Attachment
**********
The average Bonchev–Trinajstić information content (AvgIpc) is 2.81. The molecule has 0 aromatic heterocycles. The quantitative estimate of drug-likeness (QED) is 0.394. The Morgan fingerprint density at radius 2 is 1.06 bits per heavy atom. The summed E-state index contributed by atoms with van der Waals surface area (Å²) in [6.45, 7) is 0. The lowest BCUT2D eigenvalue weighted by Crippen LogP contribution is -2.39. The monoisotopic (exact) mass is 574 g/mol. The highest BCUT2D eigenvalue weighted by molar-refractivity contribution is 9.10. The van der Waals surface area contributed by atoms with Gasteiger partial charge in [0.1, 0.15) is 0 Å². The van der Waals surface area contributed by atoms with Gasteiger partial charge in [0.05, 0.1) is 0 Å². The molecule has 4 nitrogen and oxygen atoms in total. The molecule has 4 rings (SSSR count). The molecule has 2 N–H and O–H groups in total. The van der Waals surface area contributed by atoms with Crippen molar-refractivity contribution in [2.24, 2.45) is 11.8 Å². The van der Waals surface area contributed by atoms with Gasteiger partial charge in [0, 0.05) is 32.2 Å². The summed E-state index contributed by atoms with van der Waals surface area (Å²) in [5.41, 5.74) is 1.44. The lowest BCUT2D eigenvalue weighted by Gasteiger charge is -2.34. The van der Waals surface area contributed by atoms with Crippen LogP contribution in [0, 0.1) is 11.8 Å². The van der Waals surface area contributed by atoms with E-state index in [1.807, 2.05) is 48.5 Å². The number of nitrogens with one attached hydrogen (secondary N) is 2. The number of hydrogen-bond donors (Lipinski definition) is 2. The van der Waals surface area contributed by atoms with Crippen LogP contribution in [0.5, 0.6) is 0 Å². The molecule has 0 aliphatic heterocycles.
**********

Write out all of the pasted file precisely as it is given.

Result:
The average Bonchev–Trinajstić information content (AvgIpc) is 2.81. The molecule has 0 aromatic heterocycles. The quantitative estimate of drug-likeness (QED) is 0.394. The Morgan fingerprint density at radius 2 is 1.06 bits per heavy atom. The summed E-state index contributed by atoms with van der Waals surface area (Å²) in [6.45, 7) is 0. The lowest BCUT2D eigenvalue weighted by Crippen LogP contribution is -2.39. The monoisotopic (exact) mass is 574 g/mol. The highest BCUT2D eigenvalue weighted by molar-refractivity contribution is 9.10. The van der Waals surface area contributed by atoms with Gasteiger partial charge in [0.1, 0.15) is 0 Å². The van der Waals surface area contributed by atoms with Gasteiger partial charge in [0.05, 0.1) is 0 Å². The molecule has 4 nitrogen and oxygen atoms in total. The molecule has 4 rings (SSSR count). The molecule has 2 N–H and O–H groups in total. The van der Waals surface area contributed by atoms with Crippen molar-refractivity contribution in [2.24, 2.45) is 11.8 Å². The van der Waals surface area contributed by atoms with Gasteiger partial charge in [0, 0.05) is 32.2 Å². The summed E-state index contributed by atoms with van der Waals surface area (Å²) in [5.41, 5.74) is 1.44. The lowest BCUT2D eigenvalue weighted by Gasteiger charge is -2.34. The van der Waals surface area contributed by atoms with Crippen LogP contribution in [0, 0.1) is 11.8 Å². The van der Waals surface area contributed by atoms with E-state index in [1.807, 2.05) is 48.5 Å². The number of nitrogens with one attached hydrogen (secondary N) is 2. The number of hydrogen-bond donors (Lipinski definition) is 2. The van der Waals surface area contributed by atoms with Crippen LogP contribution in [0.5, 0.6) is 0 Å². The molecule has 0 aliphatic heterocycles.